Bad economy linked to increased abortions

Protesters march in the Pilgrimage for Life in Huntsville, Texas, in late November. (CNS)

WASHINGTON -- As Beth O'Reilly of Manassas, Va., grows larger with child, the Catholic mother of two other young children sees her home budget getting smaller as the economy becomes more unstable.

She is seven months pregnant. She said the prospect of the added expenses that will accompany the arrival of her child has created some anxiety in her household, but her religious convictions prevented her from terminating her pregnancy.

"We're upside down in our mortgage and people all around us are getting laid off from their jobs," O'Reilly said as she pumped gas into her sport utility vehicle during a recent stop at a suburban Maryland station. "If my husband loses his job, we're going to be in real trouble."

It didn't surprise her to learn that abortion clinics across the U.S. were reporting increased traffic in the past several months. She told a Catholic News Service reporter she was convinced the economic meltdown has caused expectant mothers to panic about their finances and how they will be able to afford a new baby right now.

Planned Parenthood clinics in some states reported record-high numbers of abortions in the last half of 2008, following years of a national decline in the numbers.

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If abortions are indeed on the rise in the U.S. and that is tied to the economic meltdown, Deirdre McQuade, assistant director for policy and communications in the USCCB Secretariat of Pro-Life Activities, told CNS March 30 that it's more important than ever to inform expectant mothers there is no need to resort to abortion and that assistance is available to them.

"There are three pregnancy care centers to every abortion clinic in this country right now," McQuade said. "These pregnancy care centers offer pregnant women resources to care for their children, prenatal care and emotional support."

Though national private and public organizations that provide abortions don't have up-to-date statistics on abortions, a National Network of Abortion Funds spokeswoman confirmed that calls from women seeking funds for abortions quadrupled in the past year.

"Many of our affiliates have seen an increase in their call volume, and there is anecdotal evidence to suggest that some of this increase is attributable to the economy," said Erin Kate Ryan, communications and development director for the organization that helps women in need pay for abortions.

The main calls were coming from women reporting they had been laid off, had decreased social services or were homeless, Ryan told CNS March 26.

For the past century, U.S. fertility rates have risen and fallen with the economy, said Jessica Arons, director of the Women's Health and Rights Program for the Center for American Progress in Washington.

Two periods in the 20th century when U.S. fertility had dramatic declines were during the Great Depression in the 1930s and the energy crisis of the 1970s, Arons told CNS.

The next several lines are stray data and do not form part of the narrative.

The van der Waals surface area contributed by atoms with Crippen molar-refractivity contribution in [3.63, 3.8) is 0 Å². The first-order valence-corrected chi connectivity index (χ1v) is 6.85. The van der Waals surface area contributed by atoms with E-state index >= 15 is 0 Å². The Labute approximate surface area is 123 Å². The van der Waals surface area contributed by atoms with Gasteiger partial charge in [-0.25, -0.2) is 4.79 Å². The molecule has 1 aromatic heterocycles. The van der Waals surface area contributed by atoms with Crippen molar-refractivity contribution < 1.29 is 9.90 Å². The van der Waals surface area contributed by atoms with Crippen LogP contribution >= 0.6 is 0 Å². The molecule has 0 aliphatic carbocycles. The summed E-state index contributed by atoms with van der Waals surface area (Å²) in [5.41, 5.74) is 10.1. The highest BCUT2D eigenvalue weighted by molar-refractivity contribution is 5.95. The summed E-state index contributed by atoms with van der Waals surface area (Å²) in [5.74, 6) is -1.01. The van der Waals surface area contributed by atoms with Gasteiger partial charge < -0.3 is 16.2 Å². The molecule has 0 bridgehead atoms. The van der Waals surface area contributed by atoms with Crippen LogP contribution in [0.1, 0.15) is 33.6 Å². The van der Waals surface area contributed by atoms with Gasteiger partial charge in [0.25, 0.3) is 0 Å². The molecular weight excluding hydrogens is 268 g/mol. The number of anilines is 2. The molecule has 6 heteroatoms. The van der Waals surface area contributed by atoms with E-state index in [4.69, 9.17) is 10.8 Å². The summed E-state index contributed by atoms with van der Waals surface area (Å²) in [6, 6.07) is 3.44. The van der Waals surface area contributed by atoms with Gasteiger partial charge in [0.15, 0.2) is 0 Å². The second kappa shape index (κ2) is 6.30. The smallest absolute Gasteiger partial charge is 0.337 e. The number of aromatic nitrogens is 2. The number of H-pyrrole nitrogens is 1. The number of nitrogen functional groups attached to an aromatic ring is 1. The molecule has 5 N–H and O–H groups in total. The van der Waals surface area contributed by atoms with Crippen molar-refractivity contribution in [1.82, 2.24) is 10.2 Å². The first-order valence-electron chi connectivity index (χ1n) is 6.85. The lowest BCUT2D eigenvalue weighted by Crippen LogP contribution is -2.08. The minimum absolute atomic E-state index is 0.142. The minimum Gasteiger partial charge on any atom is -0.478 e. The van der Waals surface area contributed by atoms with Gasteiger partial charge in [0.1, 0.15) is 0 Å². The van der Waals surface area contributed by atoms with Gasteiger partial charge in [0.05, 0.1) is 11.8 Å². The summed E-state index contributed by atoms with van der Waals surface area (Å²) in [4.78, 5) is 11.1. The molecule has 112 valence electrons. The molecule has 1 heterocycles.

In contrast, the country experienced an enormous baby boom following World War II and again in 2007, both times of great economic prosperity in the U.S., she said.

"When people are deciding if they are going to have another child, their financial situation is often a consideration," Arons said. "When they feel optimistic about their financial situation, they tend to be optimistic about meeting their responsibilities in raising a child. But if they are struggling to make ends meet, they tend to question their abilities in raising another child."

These reports follow a steady decline of U.S. abortions, and in 2007 more babies were born in the country than any other year in the nation's history. Fertility experts said they expect the birthrate to drop this year because of the economic recession.

McQuade told CNS that it was important to get the message out to people that the pro-life movement is not just about convincing women not to have an abortion and then abandoning them, she said.

"It's our job to serve women in their hour of need and to offer them solutions other than abortion," she said. "Adoption is an option. Abortion doesn't solve our problems. Abortion will invite new problems."

On Capitol Hill the Pregnant Women Support Act -- a comprehensive package of federal legislation and policy proposals designed to reduce the number of abortions, introduced in the House by Democratic Rep. Lincoln Davis of Tennessee in January -- appeared to be gaining traction after the bill's previous failure in a previous session of Congress, McQuade said.

Though President Barack Obama supports legal abortion, he has said he wants to work with policymakers and legislators from both parties to find a way to reduce the number of U.S. abortions.

"We must work toward real solutions to the issue of abortion by targeting the underlying factors that often lead women to have abortions," said U.S. Sen. Bob Casey, D-Pa., who introduced the Pregnant Women Support Act in the Senate, also in January.

Lawmakers must "focus on how we can truly help and support women who wish to carry their pregnancies to term and how we can give them and their babies what they really need to begin healthy and productive lives together," he said.


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